The outputs of summers 632 and 634 are applied to time integrators 638 and 636 respectively to integrate the estimated yaw and roll attitude rates respectively, to produce estimated yaw and roll attitudes, ψ and φ respectively.

The estimated roll at the output of time integrator 636 is fed back to a + input of summer 632 by way of a scalar multiplier 640 which multiplies by a factor ω_{0}, representative of the satellite's orbital angular velocity. The estimated roll produced at the output of integrator 636 is applied to an inverting input of summer 610. Similarly, the estimated yaw at the output of time integrator 638 is multiplied by ω_{0} in a scalar multiplier 642 and applied to an inverting (-) input of summer 634. The estimated yaw produced at the output of integrator 638 is the desired output of system model 310.

The estimated yaw output from system model 310 is applied to yaw control compensator 334 of FIG. 3, which is identical to the pitch or roll compensators 330 or 332 respectively.

In order to understand the concepts underlying the invention, one may consider that the estimator is used to control the yaw attitude. The essence of the estimator can be described by a simplified, four degree of freedom mathematical model of the roll/yaw orbit kinematics, and the roll/yaw rigid body dynamics of an orbiting vehicle. The degrees of freedom can be written as a state vector, X, as follows:

X=[Yaw (ψ), Roll (Φ), Yaw Rate(ω_{x}) Roll Rate (ω_{y}]

The differential equations for the four states are: ##EQU1## Where I_{xx}, I_{yy} and I_{zz} are the vehicle yaw, roll and pitch rotary inertias about its center of mass, T_{x}, and T_{y} are the total yaw and roll torques, and ω_{O} is the orbital angular velocity.

Since the state equations are cross-coupled, it is mathematically possible to reconstruct the estimated yaw attitude,ψ, and body rate,ω_{x}, by knowing only the actual satellite roll attitude,Φ. This permits using the four degree of freedom model as an estimator of the actual satellite yaw, roll, yaw rate and roll rate states, or degrees of freedom. The estimator forms the difference between the actual satellite roll (sensed by its Earth sensor or by other means) and the estimated roll to produce the estimator error. Then it drives the model with the estimator error to converge its state toward the actual satellite state. The convergence is accomplished by adding the estimator error, scaled by estimator gains (Ke(1) through Ke(4) to each of the four differential equations of motion for the four states.

An actual embodiment of the invention as so far described in FIG. 6 was implemented on an operating satellite with a 100 minute orbital period, and having identical yaw, roll and pitch reaction wheels, the dynamics of which are defined above, and also having identically tuned yaw, roll and pitch attitude control compensators (330, 332, and 334 of FIG. 3) adjusted to 0.1 rad/sec bandwidth, and in which the the estimator gains were -960.0, 0.609, -0.384, and -0.899 for Ke(1), Ke(2), Ke(3), and Ke(4) respectively. When the gyroscopically actuated yaw control system was disabled, and the above described estimator was given control of the satellite yaw attitude, the yaw attitude error as a function of time was plotted. FIG. 7 is a copy of the telemetered data. In FIG. 7, the plot designated generally as 710 represents degrees of yaw attitude error. In FIG. 7 control was transferred to the inventive yaw estimator at about 72 min along the time scale. Starting from zero error, the system converges and stabilizes the yaw attitude at about 80 minutes (portion 712 of plot 710). Region 714 represents the estimator's control in response to unmodelled environmental disturbance torques. Interruption 716 in plot 710 represents a data drop-out. At about 98 minutes, the estimator was re-started with zero initial conditions as a test. Again, for reasons that are not fully understood, the estimator experiences a brief transient in the opposite direction. Following 110 minutes, the system again stabilizes, but was disturbed in the region 720, by the satellite's automatic magnetic momentum unloading system. Such unloading takes place periodically during normal satellite operation because of the accumulation of disturbance momentum. In the interval between 120 and 150 minutes, the unperturbed estimator yaw control can be seen as a region 722 of plot 710. Following 150 minutes, another automatic magnetic momentum unloading event occurs which obscures the estimator response. It appears from the unperturbed portions of the plot that the yaw error does not exceed about three degrees when operating using estimated yaw control. The constant negative offset of about 1.5 degrees is attributed to an unmodelled constant aerodynamic body fixed yaw torque.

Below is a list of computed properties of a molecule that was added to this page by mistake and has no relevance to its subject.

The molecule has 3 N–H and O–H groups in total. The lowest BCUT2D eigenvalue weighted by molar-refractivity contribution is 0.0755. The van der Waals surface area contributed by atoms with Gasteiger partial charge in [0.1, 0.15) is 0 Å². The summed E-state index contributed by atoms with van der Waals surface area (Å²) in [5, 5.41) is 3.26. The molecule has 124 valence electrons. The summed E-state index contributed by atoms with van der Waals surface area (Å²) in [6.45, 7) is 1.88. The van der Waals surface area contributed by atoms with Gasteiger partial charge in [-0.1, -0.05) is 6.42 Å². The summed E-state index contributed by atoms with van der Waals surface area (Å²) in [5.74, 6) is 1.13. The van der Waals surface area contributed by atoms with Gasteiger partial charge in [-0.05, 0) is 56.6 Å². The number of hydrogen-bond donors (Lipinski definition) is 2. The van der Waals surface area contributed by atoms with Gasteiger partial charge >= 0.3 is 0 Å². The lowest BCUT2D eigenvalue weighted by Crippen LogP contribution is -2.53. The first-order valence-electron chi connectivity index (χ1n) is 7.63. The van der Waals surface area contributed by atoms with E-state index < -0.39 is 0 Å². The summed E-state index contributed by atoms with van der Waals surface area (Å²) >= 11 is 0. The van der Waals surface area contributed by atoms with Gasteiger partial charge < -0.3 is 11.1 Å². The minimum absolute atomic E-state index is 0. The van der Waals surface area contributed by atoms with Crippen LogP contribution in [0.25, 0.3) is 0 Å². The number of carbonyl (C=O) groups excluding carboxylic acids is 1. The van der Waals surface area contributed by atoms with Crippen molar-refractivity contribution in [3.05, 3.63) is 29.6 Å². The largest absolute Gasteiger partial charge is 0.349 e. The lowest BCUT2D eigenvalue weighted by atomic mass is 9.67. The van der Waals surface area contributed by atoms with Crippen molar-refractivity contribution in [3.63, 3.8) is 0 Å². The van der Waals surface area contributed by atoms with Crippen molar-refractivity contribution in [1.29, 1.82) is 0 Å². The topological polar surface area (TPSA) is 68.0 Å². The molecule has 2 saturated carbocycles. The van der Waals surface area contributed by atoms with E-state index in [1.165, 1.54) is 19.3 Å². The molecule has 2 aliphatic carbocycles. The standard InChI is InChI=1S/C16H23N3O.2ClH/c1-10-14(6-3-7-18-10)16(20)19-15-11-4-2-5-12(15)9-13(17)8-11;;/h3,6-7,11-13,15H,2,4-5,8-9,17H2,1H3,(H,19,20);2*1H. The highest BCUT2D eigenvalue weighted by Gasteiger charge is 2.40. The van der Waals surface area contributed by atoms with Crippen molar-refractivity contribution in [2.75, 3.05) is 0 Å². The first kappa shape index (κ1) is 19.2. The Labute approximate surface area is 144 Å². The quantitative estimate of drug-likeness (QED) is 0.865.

In the estimator design as so far described in conjunction with FIG. 6, the disturbance torques are not modelled. Since a constant yaw disturbance torque results in a fixed roll reaction wheel speed offset (a constant value about which the wheel speed varies symmetrically), and similarly, a constant roll disturbance torque results in a fixed yaw reaction wheel speed offset, the estimator according to the invention, as further illustrated in FIG. 8, additionally calculates the constant yaw and roll axis environmental disturbance torques, T_{xo} and T_{yo} from the averaged yaw and roll axis reaction wheel speeds (or their components) as follows:

T_{xo}=ω_{o}J_{y}S_{y}(2)

T_{yo}=ω_{o}J_{x}S_{x}(3)

where

ω_{o} is a scalar representing the satellite's orbit rate (rad/sec); and J_{x} and J_{y} are scalars representing the yaw and roll reaction wheel rotary inertias; and